The war grows old


If there were any doubt that America’s dog-tired of the interminable war in Afghanistan, it should wane with the tragic news that came out of the region this past weekend. One U.S. soldier apparently went berserk, killing and in some cases incinerating 16 Afghan civilians in their homes before turning himself in to military authorities.
It’s the latest in a series of conflicts between Americans and the people they supposedly are grooming for a brighter future under democracy. Earlier, U.S. Marines were videotaped desecrating the corpses of fighters loyal to the Taliban, the authority that ran Afghanistan before U.S. forces invaded in 2001. Then there was the burning of Qurans –Muslim holy books – by soldiers who evidently did not realize this method of disposal, although accepted for worn-out American flags, is sacrilege to orthodox Muslims.
The wanton attack on civilians in the Balandi village recalls the 1968 massacre of hundreds of villagers at My Lai in South Vietnam. That bloodletting, in another war which dragged on longer than either troops or the home front expected, came about when U.S. fighters cracked down on villages suspected of harboring Viet Cong who set mines and booby-traps that killed or injured numerous Americans. Although many U.S. soldiers either witnessed or participated in gunning down women, children and elderly Vietnamese in a frenzy of reprisals, only one, platoon leader William Calley, was convicted. He served three and a half years under house arrest.
Americans don’t like to think their sons and daughters in uniform are capable of such cruelty. They’ve heard stories of atrocities committed during World War II – by the Japanese and Germans, not by their own people. The press accepted military censorship in patriotic support of the war effort back then. The conflict, while horrendous, turned out to be relatively brief. American involvement, from Pearl Harbor to Nagasaki, lasted less than half as long as the war in Afghanistan has.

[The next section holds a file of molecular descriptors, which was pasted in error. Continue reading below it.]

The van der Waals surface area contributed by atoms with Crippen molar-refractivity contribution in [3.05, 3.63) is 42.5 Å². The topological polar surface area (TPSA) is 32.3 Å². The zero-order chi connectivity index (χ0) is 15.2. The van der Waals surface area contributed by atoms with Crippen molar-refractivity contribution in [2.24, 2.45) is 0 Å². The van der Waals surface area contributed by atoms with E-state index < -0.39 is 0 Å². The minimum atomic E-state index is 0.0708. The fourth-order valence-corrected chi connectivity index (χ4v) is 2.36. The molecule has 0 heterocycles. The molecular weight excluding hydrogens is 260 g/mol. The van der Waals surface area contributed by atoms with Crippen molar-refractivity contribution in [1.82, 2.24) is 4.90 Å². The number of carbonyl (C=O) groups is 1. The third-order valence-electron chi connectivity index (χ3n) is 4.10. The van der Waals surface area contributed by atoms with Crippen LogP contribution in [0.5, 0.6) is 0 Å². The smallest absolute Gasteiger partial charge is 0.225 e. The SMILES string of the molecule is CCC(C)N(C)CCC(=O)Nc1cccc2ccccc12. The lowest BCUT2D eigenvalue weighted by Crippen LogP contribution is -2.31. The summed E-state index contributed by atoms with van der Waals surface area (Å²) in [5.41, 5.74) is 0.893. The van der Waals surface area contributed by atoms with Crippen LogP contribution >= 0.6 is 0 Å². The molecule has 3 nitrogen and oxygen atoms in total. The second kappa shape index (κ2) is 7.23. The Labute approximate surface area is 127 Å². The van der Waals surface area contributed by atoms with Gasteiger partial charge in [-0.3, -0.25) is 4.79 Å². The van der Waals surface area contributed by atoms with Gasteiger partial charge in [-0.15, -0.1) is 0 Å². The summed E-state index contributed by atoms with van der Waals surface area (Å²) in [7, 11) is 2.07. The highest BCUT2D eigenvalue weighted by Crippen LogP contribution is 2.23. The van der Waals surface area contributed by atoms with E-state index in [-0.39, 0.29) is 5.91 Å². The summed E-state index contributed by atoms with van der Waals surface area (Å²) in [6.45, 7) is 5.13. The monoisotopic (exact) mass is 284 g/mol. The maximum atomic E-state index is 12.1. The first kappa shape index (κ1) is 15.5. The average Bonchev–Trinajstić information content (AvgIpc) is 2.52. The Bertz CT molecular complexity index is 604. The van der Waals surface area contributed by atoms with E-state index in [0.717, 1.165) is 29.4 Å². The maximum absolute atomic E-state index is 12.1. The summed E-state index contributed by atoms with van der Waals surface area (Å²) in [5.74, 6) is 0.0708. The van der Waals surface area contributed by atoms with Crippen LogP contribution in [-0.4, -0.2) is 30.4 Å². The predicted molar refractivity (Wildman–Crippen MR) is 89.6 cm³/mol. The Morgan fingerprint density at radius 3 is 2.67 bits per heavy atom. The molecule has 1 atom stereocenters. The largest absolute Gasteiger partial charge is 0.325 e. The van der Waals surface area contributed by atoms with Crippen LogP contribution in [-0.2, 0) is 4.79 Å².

Lest we forget, Afghanistan was supposed to be another “good” war, in which America set out to right a wrong perpetrated on its own soil. Anger over the terror attacks of Sept. 11, 2001, was so visceral that few politicians could have imagined not striking back at the conspirators behind the outrage, surrogates for the suicidal trigger men who died with their victims.
Beyond revenge, exactly what we hoped to accomplish became a little murky. Most agreed the killing or capture of Osama bin Laden, al-Qaida’s terrorist-in-chief, was a top priority. But he eluded allied pursuers, surviving until President Obama announced 10 years later that bin Laden had been slain by Navy SEALS in a daring raid on his hideout in Pakistan –  having been given refuge by our sometime ally against Islamic radicalism.
The military overthrow of Afghanistan’s former rulers came quickly enough. What remains is a cross between conventional war and the peacemaking role America performed in Germany and Japan after World War II.  The big difference is that our WWII enemies had been decisively defeated and were at least as sick of killing as we were. They already had advanced civilizations, albeit crippled by the war, and welcomed the victors’ desire to lend a hand rebuilding. In Afghanistan, the trick is to build something from scratch, even though some of the natives don’t want it to happen. They’d rather preserve the old ways.
What seemed a clear-cut mission at the outset has become an ambiguous one in which U.S. combatants distrust their allies, not without reason, and occasionally conduct themselves dishonorably. It’s been a long war, stretching American patience to the limit.

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